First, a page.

However, we have all seen that during the latest quarter, the sales for the current Toyota Tacoma plummeted as people started saving up each penny for the arrival of the N400 fourth-gen Taco model. Well, the waiting is almost over, as the company recently announced the initial pricing information about the new iteration. So, in case you missed the news that buzzed all over the US automotive market this past week, the 2024 Toyota Tacoma starts from an MSRP of $31,500.
Of course, then you also have to add $1,495 for the dealer processing and handling fee. Still, for this quick MSRP comparison with the rivals, we will use the base MSRP quotations as those pesky processing and handling fees tend to vary from one carmaker to another. Obviously, there's a difference between $28,600 and $31,500 – and Toyota hasn't even spilled the beans on the 326-hp i-Force Max hybrid powertrain just yet, only saying the MSRP will be announced closer to the start of sales.
However, the company boasts about the many improvements and changes that indeed justify the hike – the standard mill is now the i-Force 2.4-liter turbo with 278 hp and 317 lb-ft of torque, there's bespoke suspension tuning for each trim level and an optional coil spring rear suspension, the latest Toyota Audio Multimedia System is displayed on a 14-inch touchscreen, and the experience of dominating the mid-size pickup truck segment for almost two decades. Oh, by the way, some will also be glad to hear that Toyota is sending the first N400 Tacoma units to dealerships this December rather than the first quarter of next year.
"Our engineers outdid themselves with this next-generation Tacoma," said Dave Christ, Toyota group vice president and general manager. "This truck offers customers more of everything, including technology, style, and capability, all with an attractive starting MSRP. This is a segment Toyota has carried for years, and we feel this next iteration of Tacoma only raises the bar." Alas, the competition hasn't been idle – Nissan finally changed the Frontier to a standalone model dedicated to the North American region, and the Chevrolet Colorado, GMC Canyon, plus the Ford Ranger are all brand-new, too. So, how does the new MSRP of the 2024 Tacoma stack up against its rivals? Pretty good, actually.
For starters, we should first speak about the only two models that are cheaper than the 2024 Tacoma. The 2023 Chevrolet Colorado – in Crew Cab, Short Box, WT, and 2WD form – costs from 'just' $29,200. You had better hurry, though, as I have a sensation that it won't last long – the 2024MY is probably just around the corner, and I bet the GM subsidiary will subtly cross the $30k threshold. By the way, the base Tacoma is more powerful than the 2023 Colorado, with the entry-level 2.7-liter turbo engine boasting 237 horsepower when hooked to an eight-speed automatic transmission. If you want to brag about driving the H/O (high output) version, that will cost you extra – from $32,115, including destination.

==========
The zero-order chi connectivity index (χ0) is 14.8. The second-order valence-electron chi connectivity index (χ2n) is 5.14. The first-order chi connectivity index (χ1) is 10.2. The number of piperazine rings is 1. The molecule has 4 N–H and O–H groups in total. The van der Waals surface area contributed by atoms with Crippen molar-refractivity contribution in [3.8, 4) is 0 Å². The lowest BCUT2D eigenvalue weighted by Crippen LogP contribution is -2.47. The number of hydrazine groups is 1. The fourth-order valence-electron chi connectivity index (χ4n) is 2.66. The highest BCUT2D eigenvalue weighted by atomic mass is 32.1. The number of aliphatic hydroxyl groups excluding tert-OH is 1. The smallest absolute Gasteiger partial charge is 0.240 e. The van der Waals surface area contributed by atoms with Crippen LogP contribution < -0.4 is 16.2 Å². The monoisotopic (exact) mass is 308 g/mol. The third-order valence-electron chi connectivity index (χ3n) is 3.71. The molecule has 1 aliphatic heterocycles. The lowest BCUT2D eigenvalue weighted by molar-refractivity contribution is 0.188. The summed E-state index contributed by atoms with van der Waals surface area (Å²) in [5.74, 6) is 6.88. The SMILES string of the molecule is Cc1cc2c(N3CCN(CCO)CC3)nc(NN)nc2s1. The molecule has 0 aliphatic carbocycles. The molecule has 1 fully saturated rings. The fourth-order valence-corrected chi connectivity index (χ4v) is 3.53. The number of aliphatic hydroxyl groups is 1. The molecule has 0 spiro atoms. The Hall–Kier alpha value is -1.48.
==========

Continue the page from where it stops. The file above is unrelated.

Next up comes the first Japanese foe – Nissan's Frontier D41 version, which arrived for the 2022 model year, is produced locally in Canton, Mississippi, on the Nissan F-Alpha platform and starts at an MSRP of $29,770 for the 2024 model year. For that money, you get a Frontier King Cab S 4x2, and this Nissan boasts a massive (for the times we live in, at least) 3.8-liter direct injection (DIG) V6 engine hooked to a nine-speed automatic transmission sending 310 horsepower to the wheels. If you think there's no replacement for displacement, this V6 Frontier is cheaper, more powerful than the Tacoma, and also on par (yet more affordable) with the Colorado equipped with the H/O mill.
If money is no problem and you feel like you need to splash out on the absolute best, Nissan recently introduced the Frontier Crew Cab Hardbody Edition 4x4, and that one goes out of the dealer lot for at least $44k. Third in line on the roll call arrives the Ford Ranger – and this is also the first model that is more expensive than the 2024 Tacoma. As such, a 2024 Ranger can be had for at least $32,565, and for the money, you are getting a Ranger XL with the STX Appearance Package included, a 2.3-liter EcoBoost with Start-Stop tech and the ten-speed SelectShift transmission, plus 270 hp and 310 lb-ft. That's almost on par with the Taco, albeit at a slightly higher pricing point. Soon, the Ranger will also have a 315-hp 2.7-liter EcoBoost, and if you feel the call of the wild, you can also select the mighty 405-hp 3.0-liter EcoBoost Ranger Raptor.
From here on, we are entering 'premium' mid-size pickup truck territory, beware. First on this high-end shortlist is the 2023 GMC Canyon, which starts from $36,900 with the Crew Cab, Short Box, 2WD, and Elevation trim. However, at least you are getting the 2.7-liter H/O from the get-go, along with other goodies. A quirky choice, yet one that has survived to this day, is the only mid-size pickup truck built around a unibody platform – Honda's Ridgeline. This model starts from $38,800 in Sport trim with the 3.5-liter V6 boasting 280 horsepower and a dual-action tailgate. Last but not least comes the specialist of outdoor adventures – the Jeep Gladiator, starting at $38,990 for the 2023 model year. Consider that this one was just refreshed, so you might want to wait for the 2024MY – but prepare to pay more for it, too.